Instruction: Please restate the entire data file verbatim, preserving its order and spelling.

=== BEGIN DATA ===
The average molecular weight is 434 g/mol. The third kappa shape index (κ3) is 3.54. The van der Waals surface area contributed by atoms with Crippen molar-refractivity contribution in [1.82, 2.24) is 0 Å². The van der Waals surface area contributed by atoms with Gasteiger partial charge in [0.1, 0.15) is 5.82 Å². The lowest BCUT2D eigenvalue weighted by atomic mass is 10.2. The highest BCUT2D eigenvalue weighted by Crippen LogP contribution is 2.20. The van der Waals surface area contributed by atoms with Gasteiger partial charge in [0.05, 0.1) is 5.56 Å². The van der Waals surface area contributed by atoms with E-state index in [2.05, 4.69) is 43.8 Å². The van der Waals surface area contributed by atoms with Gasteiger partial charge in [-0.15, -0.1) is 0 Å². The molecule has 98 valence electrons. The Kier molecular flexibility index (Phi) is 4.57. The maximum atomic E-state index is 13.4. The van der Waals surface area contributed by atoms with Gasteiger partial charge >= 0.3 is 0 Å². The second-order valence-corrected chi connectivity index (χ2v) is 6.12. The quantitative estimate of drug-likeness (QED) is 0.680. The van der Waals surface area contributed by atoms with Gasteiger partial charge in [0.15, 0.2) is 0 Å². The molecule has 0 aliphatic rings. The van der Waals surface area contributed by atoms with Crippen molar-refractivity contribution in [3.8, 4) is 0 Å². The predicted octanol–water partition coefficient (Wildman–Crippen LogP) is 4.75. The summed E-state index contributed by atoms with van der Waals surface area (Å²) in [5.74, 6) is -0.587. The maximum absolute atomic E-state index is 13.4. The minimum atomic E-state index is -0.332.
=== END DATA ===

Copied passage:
The average molecular weight is 434 g/mol. The third kappa shape index (κ3) is 3.54. The van der Waals surface area contributed by atoms with Crippen molar-refractivity contribution in [1.82, 2.24) is 0 Å². The van der Waals surface area contributed by atoms with Gasteiger partial charge in [0.1, 0.15) is 5.82 Å². The lowest BCUT2D eigenvalue weighted by atomic mass is 10.2. The highest BCUT2D eigenvalue weighted by Crippen LogP contribution is 2.20. The van der Waals surface area contributed by atoms with Gasteiger partial charge in [0.05, 0.1) is 5.56 Å². The van der Waals surface area contributed by atoms with E-state index in [2.05, 4.69) is 43.8 Å². The van der Waals surface area contributed by atoms with Gasteiger partial charge in [-0.15, -0.1) is 0 Å². The molecule has 98 valence electrons. The Kier molecular flexibility index (Phi) is 4.57. The maximum atomic E-state index is 13.4. The van der Waals surface area contributed by atoms with Gasteiger partial charge >= 0.3 is 0 Å². The second-order valence-corrected chi connectivity index (χ2v) is 6.12. The quantitative estimate of drug-likeness (QED) is 0.680. The van der Waals surface area contributed by atoms with Gasteiger partial charge in [0.15, 0.2) is 0 Å². The molecule has 0 aliphatic rings. The van der Waals surface area contributed by atoms with Crippen molar-refractivity contribution in [3.8, 4) is 0 Å². The predicted octanol–water partition coefficient (Wildman–Crippen LogP) is 4.75. The summed E-state index contributed by atoms with van der Waals surface area (Å²) in [5.74, 6) is -0.587. The maximum absolute atomic E-state index is 13.4. The minimum atomic E-state index is -0.332.